WASHINGTON (AP) — Wasting no time, President Obama is pitching to the public his $447 billion jobs program of tax cuts and new spending after bluntly telling Congress to “stop the political circus” and fix the economy.
But that doesn’t mean Republicans are buying.
“The proposals the president outlined tonight merit consideration,” House Speaker John Boehner, R-Ohio, said Thursday after Obama, in a nationally televised address to Congress, laid out an agenda that leaned heavily on payroll tax cuts to put money into the economy. “We hope he gives serious consideration to our ideas as well.
“It’s my hope that we can work together,” Boehner added.
While noncommittal, it was one of the more generous reactions from Republicans to a speech from a Democratic president in political trouble seeking bipartisanship to repair a long-ailing economy.
“You should pass it right away,” the president told lawmakers more than once and pledged to campaign for its enactment “in every corner of this country.” To that end, Obama set his first trip for today to Richmond, Va., a city represented by the No. 2 Republican in the House, Majority Leader Eric Cantor.
There were other hints that Obama intends to carry the fight to Republicans, including his statement that “there’s a bridge that needs repair between Ohio and Kentucky” — the states that sent Boehner and Senate Republican leader Mitch McConnell to Congress.
In a statement issued after the speech, McConnell said, “For months, we’ve been engaged in a national debate about spending and debt, about the need to get our nation’s fiscal house in order, about the need to rein in government. ... Yet here we are, tonight, being asked by this same president to support even more government spending with the assurance that he’ll figure out a way to pay for it later.”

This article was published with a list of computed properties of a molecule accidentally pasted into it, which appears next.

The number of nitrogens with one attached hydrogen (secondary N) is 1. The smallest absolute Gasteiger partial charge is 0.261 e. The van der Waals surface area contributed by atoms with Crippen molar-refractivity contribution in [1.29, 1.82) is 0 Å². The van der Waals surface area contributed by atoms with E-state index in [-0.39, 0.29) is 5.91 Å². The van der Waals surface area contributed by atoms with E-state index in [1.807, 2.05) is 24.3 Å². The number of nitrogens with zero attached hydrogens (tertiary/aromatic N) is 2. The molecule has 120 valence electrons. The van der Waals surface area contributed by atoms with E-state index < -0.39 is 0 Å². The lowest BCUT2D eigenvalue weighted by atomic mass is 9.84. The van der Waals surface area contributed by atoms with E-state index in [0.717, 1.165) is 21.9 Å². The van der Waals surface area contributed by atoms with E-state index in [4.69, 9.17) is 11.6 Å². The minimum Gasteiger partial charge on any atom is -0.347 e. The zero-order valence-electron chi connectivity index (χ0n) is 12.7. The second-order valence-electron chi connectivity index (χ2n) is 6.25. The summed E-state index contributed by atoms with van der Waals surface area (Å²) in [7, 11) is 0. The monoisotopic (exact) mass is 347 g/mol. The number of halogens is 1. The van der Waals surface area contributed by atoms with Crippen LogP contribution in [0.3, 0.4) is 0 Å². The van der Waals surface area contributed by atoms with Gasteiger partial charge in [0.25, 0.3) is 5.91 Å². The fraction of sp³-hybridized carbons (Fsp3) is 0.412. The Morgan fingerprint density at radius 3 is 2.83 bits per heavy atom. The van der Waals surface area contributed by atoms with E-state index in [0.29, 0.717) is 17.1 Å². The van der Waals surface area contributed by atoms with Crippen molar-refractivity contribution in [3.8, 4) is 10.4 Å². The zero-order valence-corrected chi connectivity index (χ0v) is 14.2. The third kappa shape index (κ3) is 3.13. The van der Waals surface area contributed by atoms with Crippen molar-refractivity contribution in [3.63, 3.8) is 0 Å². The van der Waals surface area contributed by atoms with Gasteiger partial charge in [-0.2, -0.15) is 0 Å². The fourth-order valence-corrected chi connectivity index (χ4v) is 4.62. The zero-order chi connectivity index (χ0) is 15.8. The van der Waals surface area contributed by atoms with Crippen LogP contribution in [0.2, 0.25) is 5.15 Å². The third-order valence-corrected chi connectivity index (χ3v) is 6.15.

Obama offered no estimate of the number of jobs his plan would create. He said the tax cuts he is recommending would mean $1,500 a year for the typical working family and $80,000 for businesses with 50 employees of average pay. Unemployment has been stuck at 9.1 percent for two consecutive months and not even the administration is projecting significant improvement anytime soon.
With a nod to deficit hawks — independent voters among them — Obama also said he would outline legislation in coming days to offset the bill’s $447 billion price tag so it wouldn’t add to federal deficits.
As the president was preparing for his speech Thursday morning, he was briefed on what counterterrorism officials are calling a credible but unconfirmed terror threat involving New York or Washington. He directed the counterterrorism community to redouble its efforts, a White House official said.
The threat was so specific, and coming at a time of already heightened security just days before the 10th anniversary of the Sept. 11 attacks, that it could not be ignored, a counterterrorism official told The Associated Press. The official requested anonymity to discuss sensitive security information.
Officials would not tell the AP what specifically is being targeted in New York or Washington or the timing of a potential attack. A government official, speaking on condition of anonymity, said the terror alert has not been raised because of the threat.
A law enforcement official in New York, also speaking on condition of anonymity to discuss sensitive security information, described the threat as credible but declined to give details.
Information gleaned from Osama bin Laden’s compound in May indicated that al-Qaida had considered attacking the U.S. on the 10th anniversary and other important dates. Security has been enhanced around the country, including in New York and Washington, in the weeks leading up to Sunday’s anniversary.
Published in The Messenger 9.9.11